fire prevention plan

The purpose of the fire prevention plan is to prevent a fire from occurring in a workplace. It describes the fuel sources (hazardous or other materials) on site that could initiate or contribute both to the spread of a fire, as well as the building systems, such as fixed fire extinguishing systems and alarm systems, in place to control the ignition or spread of a fire.

OSHA Guidelines for a Fire Prevention Plan

A fire prevention plan must be in writing, be kept in the workplace, and be made available to employees for review. However, an employer with 10 or fewer employees may communicate the plan orally to employees. [29 CFR 1910.39(b)]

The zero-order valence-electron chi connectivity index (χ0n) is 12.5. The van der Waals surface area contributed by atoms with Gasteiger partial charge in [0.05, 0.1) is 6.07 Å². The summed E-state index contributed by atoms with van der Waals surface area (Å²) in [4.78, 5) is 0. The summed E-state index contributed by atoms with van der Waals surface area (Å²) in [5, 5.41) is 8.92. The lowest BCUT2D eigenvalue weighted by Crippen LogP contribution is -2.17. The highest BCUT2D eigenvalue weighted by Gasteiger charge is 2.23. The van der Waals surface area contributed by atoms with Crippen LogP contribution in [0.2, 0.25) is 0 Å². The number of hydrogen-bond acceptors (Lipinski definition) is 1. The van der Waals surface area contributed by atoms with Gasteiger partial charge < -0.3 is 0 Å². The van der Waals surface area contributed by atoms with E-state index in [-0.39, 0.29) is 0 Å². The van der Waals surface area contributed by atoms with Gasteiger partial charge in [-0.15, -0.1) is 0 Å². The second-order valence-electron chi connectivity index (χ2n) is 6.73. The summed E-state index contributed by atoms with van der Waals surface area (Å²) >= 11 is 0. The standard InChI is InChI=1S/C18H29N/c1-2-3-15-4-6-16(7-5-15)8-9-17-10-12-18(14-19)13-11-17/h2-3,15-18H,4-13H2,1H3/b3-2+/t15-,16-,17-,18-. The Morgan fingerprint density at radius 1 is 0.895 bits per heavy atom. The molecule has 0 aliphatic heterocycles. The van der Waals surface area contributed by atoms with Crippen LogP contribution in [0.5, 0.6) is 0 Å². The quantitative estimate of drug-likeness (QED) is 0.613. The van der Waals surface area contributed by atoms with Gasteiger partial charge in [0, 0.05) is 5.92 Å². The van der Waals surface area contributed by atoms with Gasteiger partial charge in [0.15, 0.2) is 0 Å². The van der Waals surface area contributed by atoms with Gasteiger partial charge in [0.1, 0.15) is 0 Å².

At a minimum, your fire prevention plan must include:

  • A list of all major fire hazards, proper handling and storage procedures for hazardous materials, potential ignition sources and their control, and the type of fire protection equipment necessary to control each major hazard. [29 CFR 1910.39(c)(1)]
  • Procedures to control accumulations of flammable and combustible waste materials. [29 CFR 1910.39(c)(2)]
  • Procedures for regular maintenance of safeguards installed on heat-producing equipment to prevent the accidental ignition of combustible materials. [29 CFR 1910.39(c)(3)]
  • The name or job title of employees responsible for maintaining equipment to prevent or control sources of ignition or fires. [29 CFR 1910.39(c)(4)]
  • The name or job title of employees responsible for the control of fuel source hazards. [29 CFR 1910.39(c)(5)]
  • An employer must inform employees upon initial assignment to a job of the fire hazards to which they are exposed. An employer must also review with each employee those parts of the fire prevention plan necessary for self-protection. [29 CFR 1910.39(d)]

Learn how to conduct a Fire Risk Assessment to best formulate your Fire Prevention Plan